What is Mission Critical?

Posted by Dan Jasper on Dec 13, 2013 3:53:00 PM
Almost every modern organization develops a mission statement, which is a firm declaration articulating the very reason for their existence. A common mission statement for a hospital may read like this: "The mission of Generic Memorial Hospital is to provide quality health services to restore health as swiftly, safely, and humanely as it can be done, and to positively impact people and our community..." 
What is Mission CriticalImagine how this mission would be affected if the network or data center housing patient billing and medical information were disabled due to a fire. Damage to the physical facility could go beyond the destruction done by the actual fire. Sensitive technology like servers are highly susceptible to smoke, data storage media is very sensitive to heat, and even the process of the fire department or sprinklers extinguishing a fire can cause more damage than the fire itself. Normal operations would be significantly impaired.  

Financially speaking, what would every lost minute of downtime be worth to a hospital? Billing would come to a halt and insurance and Medicare & Medicaid claims would be left unprocessed. Incoming patient information would be highly delayed, if not lost or forgotten. Employees would be unable to schedule surgeries or transmit x-ray files and MRI scans. Doctors would be unable to access medical histories and prescriptions. What is the level of financial impact this hypothetical event has on this business? It’s possibly devastating.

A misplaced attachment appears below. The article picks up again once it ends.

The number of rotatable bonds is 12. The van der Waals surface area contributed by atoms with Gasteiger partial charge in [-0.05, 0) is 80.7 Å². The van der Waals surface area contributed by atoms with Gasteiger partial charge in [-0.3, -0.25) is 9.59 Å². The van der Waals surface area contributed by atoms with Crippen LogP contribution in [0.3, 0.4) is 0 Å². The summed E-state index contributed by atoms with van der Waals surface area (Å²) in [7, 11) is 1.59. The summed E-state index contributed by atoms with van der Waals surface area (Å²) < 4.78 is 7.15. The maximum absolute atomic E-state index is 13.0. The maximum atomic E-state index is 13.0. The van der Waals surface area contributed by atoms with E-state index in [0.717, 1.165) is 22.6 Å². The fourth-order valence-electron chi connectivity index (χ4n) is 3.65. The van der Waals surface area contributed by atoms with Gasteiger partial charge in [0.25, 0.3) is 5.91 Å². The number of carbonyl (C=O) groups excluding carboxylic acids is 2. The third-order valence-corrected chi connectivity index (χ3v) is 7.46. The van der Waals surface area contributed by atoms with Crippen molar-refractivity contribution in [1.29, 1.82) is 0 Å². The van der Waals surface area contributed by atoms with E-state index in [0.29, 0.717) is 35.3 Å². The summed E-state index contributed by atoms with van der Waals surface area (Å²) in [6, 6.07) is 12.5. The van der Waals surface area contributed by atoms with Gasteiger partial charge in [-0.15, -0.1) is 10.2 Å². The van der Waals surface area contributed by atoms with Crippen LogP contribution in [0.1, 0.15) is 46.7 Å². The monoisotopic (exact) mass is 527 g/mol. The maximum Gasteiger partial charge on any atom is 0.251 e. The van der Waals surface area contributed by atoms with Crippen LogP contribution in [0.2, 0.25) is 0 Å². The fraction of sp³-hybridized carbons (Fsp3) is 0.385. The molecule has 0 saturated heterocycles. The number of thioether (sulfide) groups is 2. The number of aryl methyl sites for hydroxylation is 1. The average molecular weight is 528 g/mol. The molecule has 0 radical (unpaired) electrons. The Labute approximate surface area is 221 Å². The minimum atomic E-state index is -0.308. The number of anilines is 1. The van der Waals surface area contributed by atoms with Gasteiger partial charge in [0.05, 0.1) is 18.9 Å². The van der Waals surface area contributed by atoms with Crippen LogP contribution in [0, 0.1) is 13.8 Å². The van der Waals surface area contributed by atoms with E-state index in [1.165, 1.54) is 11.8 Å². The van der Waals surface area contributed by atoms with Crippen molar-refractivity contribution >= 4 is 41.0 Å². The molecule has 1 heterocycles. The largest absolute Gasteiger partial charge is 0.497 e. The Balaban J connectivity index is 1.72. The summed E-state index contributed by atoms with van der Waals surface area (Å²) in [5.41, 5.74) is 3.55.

Not only would normal business operations be compromised, but patients couldn't have surgery and healthcare personnel couldn't do their job. Does this hospital’s mission hinge upon the data center functioning correctly?

Just like this hospital data center, mission critical properly refers to processes and technology where failure produces catastrophic consequences. These consequences could include great personal injury, death, crippling facility damage, or severe financial costs that jeopardize the survival of that organization. If the hospital experiences major downtime, that event would extensively hinder the hospital's business efforts, not to mention deny critical and sometimes lifesaving services to people in need. That brings up a whole new category of problems for the General Counsel.

Consider this: many organizations are dependent on others for their own services and on creating a stable business environment.

In our example, the hospital supports other health-related businesses within its region. Experiencing a loss of services could have a ripple effect, thus widening the economic impact of the event. 

Most companies understand the importance of their core business and its key components, but many are left unprepared for disasters and need to plan for recovery. Ready.gov is an excellent place to become informed and make a plan for protecting your business.

Topics: Applications, Facility Management, Industry Education

Featured Download

Subscribe to the Fire Protection Blog